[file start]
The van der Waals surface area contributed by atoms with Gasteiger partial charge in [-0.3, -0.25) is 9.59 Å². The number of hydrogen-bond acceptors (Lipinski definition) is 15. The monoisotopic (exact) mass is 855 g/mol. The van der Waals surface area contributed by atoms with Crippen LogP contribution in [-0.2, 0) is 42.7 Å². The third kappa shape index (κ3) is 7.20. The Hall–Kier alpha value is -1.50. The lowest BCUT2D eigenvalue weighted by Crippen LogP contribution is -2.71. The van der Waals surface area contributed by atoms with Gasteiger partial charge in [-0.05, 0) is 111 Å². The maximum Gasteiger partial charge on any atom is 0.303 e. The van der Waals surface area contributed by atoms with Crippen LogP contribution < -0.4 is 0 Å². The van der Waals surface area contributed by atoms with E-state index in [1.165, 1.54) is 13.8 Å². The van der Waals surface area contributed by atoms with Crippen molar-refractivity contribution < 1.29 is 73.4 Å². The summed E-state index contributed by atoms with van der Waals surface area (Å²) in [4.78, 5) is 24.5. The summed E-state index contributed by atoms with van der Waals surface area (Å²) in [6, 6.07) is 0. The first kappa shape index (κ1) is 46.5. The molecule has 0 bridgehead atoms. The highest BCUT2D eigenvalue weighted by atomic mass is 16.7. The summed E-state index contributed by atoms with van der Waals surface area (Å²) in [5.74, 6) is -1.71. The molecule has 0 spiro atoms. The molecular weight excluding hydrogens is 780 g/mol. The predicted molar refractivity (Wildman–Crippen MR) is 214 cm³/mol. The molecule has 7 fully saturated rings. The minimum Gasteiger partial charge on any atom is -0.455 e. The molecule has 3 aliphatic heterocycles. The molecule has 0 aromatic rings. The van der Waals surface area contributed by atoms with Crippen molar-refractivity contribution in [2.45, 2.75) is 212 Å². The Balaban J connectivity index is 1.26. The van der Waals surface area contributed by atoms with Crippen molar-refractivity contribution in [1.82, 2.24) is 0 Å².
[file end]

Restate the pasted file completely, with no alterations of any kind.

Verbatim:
The van der Waals surface area contributed by atoms with Gasteiger partial charge in [-0.3, -0.25) is 9.59 Å². The number of hydrogen-bond acceptors (Lipinski definition) is 15. The monoisotopic (exact) mass is 855 g/mol. The van der Waals surface area contributed by atoms with Crippen LogP contribution in [-0.2, 0) is 42.7 Å². The third kappa shape index (κ3) is 7.20. The Hall–Kier alpha value is -1.50. The lowest BCUT2D eigenvalue weighted by Crippen LogP contribution is -2.71. The van der Waals surface area contributed by atoms with Gasteiger partial charge in [-0.05, 0) is 111 Å². The maximum Gasteiger partial charge on any atom is 0.303 e. The van der Waals surface area contributed by atoms with Crippen LogP contribution < -0.4 is 0 Å². The van der Waals surface area contributed by atoms with E-state index in [1.165, 1.54) is 13.8 Å². The van der Waals surface area contributed by atoms with Crippen molar-refractivity contribution < 1.29 is 73.4 Å². The summed E-state index contributed by atoms with van der Waals surface area (Å²) in [4.78, 5) is 24.5. The summed E-state index contributed by atoms with van der Waals surface area (Å²) in [6, 6.07) is 0. The first kappa shape index (κ1) is 46.5. The molecule has 0 bridgehead atoms. The highest BCUT2D eigenvalue weighted by atomic mass is 16.7. The summed E-state index contributed by atoms with van der Waals surface area (Å²) in [5.74, 6) is -1.71. The molecule has 0 spiro atoms. The molecular weight excluding hydrogens is 780 g/mol. The predicted molar refractivity (Wildman–Crippen MR) is 214 cm³/mol. The molecule has 7 fully saturated rings. The minimum Gasteiger partial charge on any atom is -0.455 e. The molecule has 3 aliphatic heterocycles. The molecule has 0 aromatic rings. The van der Waals surface area contributed by atoms with Crippen molar-refractivity contribution in [2.45, 2.75) is 212 Å². The Balaban J connectivity index is 1.26. The van der Waals surface area contributed by atoms with Crippen molar-refractivity contribution in [1.82, 2.24) is 0 Å².